Arathorn left to 'see to things' -– the last thing he had seen was the head of an arrow. His son's giggles chased away the grim comparison.
"Here Aragorn, my little man!" Luinmoth curled her fingers at him and crept close. "Come see granny one last time, that's a good boy. Oh! How big you've gotten this year. My sweet boy." She kissed his head and did not look again upon his face. "I... take him back, dear, I can't bear more. Good bye! Good bye."
By the time Gilraen mustered a smile, the old dame had crumpled back into her chair, spidery fingers spread in a web over her face.
Entering the next room, Gilraen found the floor strewn with shapes and shadows. A hearth fire saved her from tripping over the clutter. Gilbarad came up beside, breathing labored from exertion. His was the face of a man who had had hope for his whole life, and had placed that hope wholly in Arathorn. Before the flickering light, he looked drawn and nerveless; seemed everyone had taken weary steps nearer to their last days of life in the wake of death. What relief to have already bid farewell to her parents, that their aging faces would not watch her leave.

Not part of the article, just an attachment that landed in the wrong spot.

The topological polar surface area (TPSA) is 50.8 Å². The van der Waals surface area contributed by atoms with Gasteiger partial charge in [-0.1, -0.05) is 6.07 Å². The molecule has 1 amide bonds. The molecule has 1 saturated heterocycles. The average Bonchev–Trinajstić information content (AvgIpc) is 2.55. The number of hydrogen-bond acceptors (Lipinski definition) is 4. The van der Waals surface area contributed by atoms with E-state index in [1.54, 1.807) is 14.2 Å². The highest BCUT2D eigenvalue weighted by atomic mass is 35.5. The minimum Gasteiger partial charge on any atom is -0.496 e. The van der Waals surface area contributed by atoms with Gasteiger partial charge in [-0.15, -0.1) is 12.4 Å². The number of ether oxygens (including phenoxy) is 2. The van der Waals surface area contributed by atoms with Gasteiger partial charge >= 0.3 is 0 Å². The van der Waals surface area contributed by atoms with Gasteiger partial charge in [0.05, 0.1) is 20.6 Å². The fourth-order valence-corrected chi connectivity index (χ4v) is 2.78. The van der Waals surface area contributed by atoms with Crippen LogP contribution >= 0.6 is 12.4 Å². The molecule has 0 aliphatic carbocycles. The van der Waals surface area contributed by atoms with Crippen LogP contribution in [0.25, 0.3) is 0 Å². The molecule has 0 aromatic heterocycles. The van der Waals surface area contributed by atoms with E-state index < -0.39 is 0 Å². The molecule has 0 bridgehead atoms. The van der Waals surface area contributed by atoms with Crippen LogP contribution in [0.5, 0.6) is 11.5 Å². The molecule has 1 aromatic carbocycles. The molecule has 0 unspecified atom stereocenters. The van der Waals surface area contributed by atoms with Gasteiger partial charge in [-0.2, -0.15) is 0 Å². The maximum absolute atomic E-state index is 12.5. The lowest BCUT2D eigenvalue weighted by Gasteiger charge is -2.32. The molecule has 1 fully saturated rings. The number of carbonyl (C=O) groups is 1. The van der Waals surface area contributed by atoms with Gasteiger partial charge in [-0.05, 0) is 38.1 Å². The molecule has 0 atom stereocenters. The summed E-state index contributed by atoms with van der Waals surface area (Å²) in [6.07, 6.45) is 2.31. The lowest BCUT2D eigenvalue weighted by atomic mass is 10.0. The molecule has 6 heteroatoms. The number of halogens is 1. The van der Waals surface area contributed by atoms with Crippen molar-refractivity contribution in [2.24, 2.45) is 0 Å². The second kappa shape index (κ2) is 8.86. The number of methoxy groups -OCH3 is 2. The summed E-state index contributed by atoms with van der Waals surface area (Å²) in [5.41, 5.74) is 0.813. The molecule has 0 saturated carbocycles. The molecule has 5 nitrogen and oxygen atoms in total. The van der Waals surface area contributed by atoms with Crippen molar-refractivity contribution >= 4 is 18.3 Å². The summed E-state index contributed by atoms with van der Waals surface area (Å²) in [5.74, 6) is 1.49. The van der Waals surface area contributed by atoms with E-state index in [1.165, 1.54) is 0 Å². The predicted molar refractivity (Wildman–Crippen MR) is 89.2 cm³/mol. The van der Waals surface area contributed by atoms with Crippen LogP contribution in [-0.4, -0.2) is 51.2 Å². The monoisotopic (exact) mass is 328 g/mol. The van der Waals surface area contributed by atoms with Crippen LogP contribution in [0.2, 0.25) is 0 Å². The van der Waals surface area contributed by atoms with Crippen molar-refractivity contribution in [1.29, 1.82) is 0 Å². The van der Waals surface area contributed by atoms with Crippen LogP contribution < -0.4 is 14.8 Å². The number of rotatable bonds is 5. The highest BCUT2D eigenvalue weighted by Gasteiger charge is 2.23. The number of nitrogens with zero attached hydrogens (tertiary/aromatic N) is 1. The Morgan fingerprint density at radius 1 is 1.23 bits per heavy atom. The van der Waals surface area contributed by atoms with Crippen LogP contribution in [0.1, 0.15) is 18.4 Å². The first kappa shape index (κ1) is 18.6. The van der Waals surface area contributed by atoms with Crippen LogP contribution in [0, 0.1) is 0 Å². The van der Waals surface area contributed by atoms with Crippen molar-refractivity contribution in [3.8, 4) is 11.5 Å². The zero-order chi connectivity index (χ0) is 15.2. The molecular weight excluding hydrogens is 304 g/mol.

"Palaber can carry little more," said Gilbarad, looking regretfully at what remained. "I fear you will be parted from most of your belongings, my lady, if--"
"For the last time, we leave tonight, and travel with all haste." Gilbarad's breath caught at the interruption. She sighed along with him. "Help me, uncle. Help me to obey and see obeyed by husband's last wishes. Please."
"You know I would have it no different, save that we take more than only what Aragorn's horse can carry." His eyes would not meet hers. Nonetheless, they soon lowered. "As you wish. Tell me what here is most dear to you, and Palaber will tell me what is too much for even his strong back to bear."
She directed that a book be taken from the mantelpiece, one that held Arathorn's thoughts in his own pen, and she could think of nothing else thereafter; nothing of need, nothing that mattered, nothing except her husband who would never write again. Disinterestedly she pointed out items on the floor, mere objects, chosen less for sentimental worth than by the years of use left to them. In the wake of such loss, quantity of time replaced quality of life in measure of value –- she would have Arathorn marred, maimed, or otherwise, if he would just return and stay a while longer. The orc that slew him had not asked her opinion on this matter. One day she would inquire how it died.
Letting her son down to walk, they returned to the porch. Out of the barn, one of Elrond's sons led her horse, Malfrey, saddled for the ride ahead. Arathorn's former steed Palaber waited at the foot of the stairs in dismal spirits, missing his master. From the road, Artanal and the other son of Elrond rode up side-by-side, shadows in the twilight; they completed what would be her escort to the Ford of Bruinen. Gilbarad passed by to secure Palaber's load, speaking encouragingly to the sad beast –- Gilraen listened without shame, taking those words to her own heart.